Author(s): Akenami FO, Koskiniemi M, Frkkil M, Vaheri A, Akenami FO, Koskiniemi M, Frkkil M, Vaheri A
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Abstract AIM: To study cerebrospinal fluid (CSF) concentrations of plasminogen activator inhibitor type-1 (PAI-1) in patients with neurological disease. METHODS: CSF PAI-1 concentrations were measured in 51 patients with neurological disease and 20 reference subjects using an ELISA. The patient group comprised three patients with viral meningitis, 20 with encephalitis, nine with acute lymphoblastic (n = 7) and myeloid (n = 2) leukaemia (with central nervous system involvement), and 19 with multiple sclerosis. RESULTS: Raised PAI-1 concentrations were observed in patients with leukaemia, encephalitis and multiple sclerosis. There was no difference in the mean concentrations of PAI-1 in patients with meningitis when compared with the reference subjects. The highest mean (SEM) PAI-1 concentration was found in patients with leukaemia (1.28 (0.36) ng/ml), and the next highest in those with encephalitis (1.19 (0.20) ng/ml). these values were much higher than those in patients with viral meningitis. In a previous report, raised CSF tissue-type plasminogen activator (tPA) activities were detected in patients with multiple sclerosis, leukaemia and encephalitis, with mean activities in decreasing order. PAI-1 concentrations in the same patients were the reverse of their corresponding tPA activities, being higher in those with leukaemia and encephalitis, than in patients with multiple sclerosis. There was no association between CSF PAI-1 concentrations and age in either patients or controls. Similarly, there was no association between CSF PAI-1 concentrations and urokinase-type plasminogen activator (uPA). CONCLUSIONS: Raised CSF PAI-1 concentrations may be used as a non-specific marker of neurological disease. Moreover, PAI-1 may play an important role in regulating the functions tPA, and probably uPA, in CSF.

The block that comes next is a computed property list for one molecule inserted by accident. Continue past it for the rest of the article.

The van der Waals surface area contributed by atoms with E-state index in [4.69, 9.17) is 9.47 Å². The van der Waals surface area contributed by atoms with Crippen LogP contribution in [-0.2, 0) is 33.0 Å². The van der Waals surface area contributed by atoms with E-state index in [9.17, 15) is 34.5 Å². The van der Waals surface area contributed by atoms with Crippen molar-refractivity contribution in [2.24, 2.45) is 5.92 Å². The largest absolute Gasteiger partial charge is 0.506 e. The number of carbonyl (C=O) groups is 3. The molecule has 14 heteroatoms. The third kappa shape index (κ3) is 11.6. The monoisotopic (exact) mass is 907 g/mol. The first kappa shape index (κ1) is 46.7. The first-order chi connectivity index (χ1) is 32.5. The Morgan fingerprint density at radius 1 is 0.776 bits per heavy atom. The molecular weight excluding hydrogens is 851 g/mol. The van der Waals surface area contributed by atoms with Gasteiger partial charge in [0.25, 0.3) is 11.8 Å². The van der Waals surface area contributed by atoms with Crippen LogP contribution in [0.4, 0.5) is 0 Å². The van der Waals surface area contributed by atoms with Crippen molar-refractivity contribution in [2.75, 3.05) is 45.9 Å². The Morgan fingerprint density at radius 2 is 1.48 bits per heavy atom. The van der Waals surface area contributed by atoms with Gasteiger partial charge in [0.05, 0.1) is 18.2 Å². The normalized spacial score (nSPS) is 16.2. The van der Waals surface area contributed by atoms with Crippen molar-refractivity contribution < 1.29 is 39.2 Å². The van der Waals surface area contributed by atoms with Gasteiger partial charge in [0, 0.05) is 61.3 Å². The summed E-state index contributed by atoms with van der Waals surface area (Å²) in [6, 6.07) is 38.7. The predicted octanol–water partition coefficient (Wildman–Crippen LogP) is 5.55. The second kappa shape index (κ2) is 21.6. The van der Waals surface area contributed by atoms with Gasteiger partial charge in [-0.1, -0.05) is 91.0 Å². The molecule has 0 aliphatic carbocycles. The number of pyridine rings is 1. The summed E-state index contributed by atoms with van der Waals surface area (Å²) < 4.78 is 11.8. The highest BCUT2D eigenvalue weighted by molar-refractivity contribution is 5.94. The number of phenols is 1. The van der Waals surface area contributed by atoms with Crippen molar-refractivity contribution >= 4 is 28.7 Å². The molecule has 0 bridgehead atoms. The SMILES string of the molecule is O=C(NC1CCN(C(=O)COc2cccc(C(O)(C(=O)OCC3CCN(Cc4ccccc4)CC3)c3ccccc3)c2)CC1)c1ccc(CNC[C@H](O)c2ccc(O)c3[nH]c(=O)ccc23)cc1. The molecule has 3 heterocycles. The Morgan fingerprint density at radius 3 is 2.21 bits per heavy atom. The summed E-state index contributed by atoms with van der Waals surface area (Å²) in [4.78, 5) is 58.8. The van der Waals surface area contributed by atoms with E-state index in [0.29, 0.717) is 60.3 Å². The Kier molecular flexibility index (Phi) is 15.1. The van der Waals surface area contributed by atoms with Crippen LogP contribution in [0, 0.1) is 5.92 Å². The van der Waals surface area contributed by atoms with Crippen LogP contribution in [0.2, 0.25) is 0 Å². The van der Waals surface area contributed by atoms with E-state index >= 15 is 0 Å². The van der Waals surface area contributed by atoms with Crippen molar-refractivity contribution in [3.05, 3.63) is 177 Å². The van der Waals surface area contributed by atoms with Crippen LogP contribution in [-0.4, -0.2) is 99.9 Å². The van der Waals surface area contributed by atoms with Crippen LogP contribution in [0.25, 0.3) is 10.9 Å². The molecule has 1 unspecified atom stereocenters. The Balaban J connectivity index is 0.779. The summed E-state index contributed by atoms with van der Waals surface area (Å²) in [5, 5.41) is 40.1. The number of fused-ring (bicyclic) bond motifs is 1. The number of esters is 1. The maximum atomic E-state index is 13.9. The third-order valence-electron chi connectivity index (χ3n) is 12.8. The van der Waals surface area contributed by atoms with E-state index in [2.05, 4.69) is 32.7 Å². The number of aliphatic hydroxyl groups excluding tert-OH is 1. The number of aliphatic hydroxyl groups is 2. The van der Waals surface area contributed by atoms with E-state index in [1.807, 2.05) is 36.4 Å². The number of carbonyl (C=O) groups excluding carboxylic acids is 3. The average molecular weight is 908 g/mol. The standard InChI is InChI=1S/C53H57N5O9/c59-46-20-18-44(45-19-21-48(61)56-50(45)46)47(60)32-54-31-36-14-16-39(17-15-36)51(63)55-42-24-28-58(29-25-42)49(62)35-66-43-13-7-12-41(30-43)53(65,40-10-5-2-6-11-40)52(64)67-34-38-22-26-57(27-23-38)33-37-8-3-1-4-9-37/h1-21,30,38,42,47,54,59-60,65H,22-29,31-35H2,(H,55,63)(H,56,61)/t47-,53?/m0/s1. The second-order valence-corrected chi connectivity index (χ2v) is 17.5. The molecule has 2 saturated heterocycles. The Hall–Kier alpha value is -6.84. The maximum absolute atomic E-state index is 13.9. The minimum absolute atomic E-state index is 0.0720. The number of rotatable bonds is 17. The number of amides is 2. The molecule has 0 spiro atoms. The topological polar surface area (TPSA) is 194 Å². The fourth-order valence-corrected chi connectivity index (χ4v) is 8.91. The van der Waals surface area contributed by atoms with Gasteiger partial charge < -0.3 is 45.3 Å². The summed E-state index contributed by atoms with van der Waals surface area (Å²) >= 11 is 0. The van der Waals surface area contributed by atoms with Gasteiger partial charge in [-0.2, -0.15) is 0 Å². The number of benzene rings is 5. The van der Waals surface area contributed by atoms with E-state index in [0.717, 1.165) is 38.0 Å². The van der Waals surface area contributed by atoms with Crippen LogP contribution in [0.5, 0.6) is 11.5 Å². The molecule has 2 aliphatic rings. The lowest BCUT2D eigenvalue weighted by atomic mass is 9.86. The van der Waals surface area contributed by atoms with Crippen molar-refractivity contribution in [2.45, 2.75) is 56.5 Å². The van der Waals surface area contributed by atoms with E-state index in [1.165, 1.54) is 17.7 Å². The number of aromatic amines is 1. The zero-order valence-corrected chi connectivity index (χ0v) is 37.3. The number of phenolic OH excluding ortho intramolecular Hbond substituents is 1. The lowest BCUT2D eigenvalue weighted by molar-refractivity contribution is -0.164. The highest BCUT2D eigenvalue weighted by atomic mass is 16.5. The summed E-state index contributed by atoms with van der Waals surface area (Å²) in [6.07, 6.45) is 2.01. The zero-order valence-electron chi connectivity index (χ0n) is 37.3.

This article was published in J Clin Pathol
and referenced in Journal of Alzheimers Disease & Parkinsonism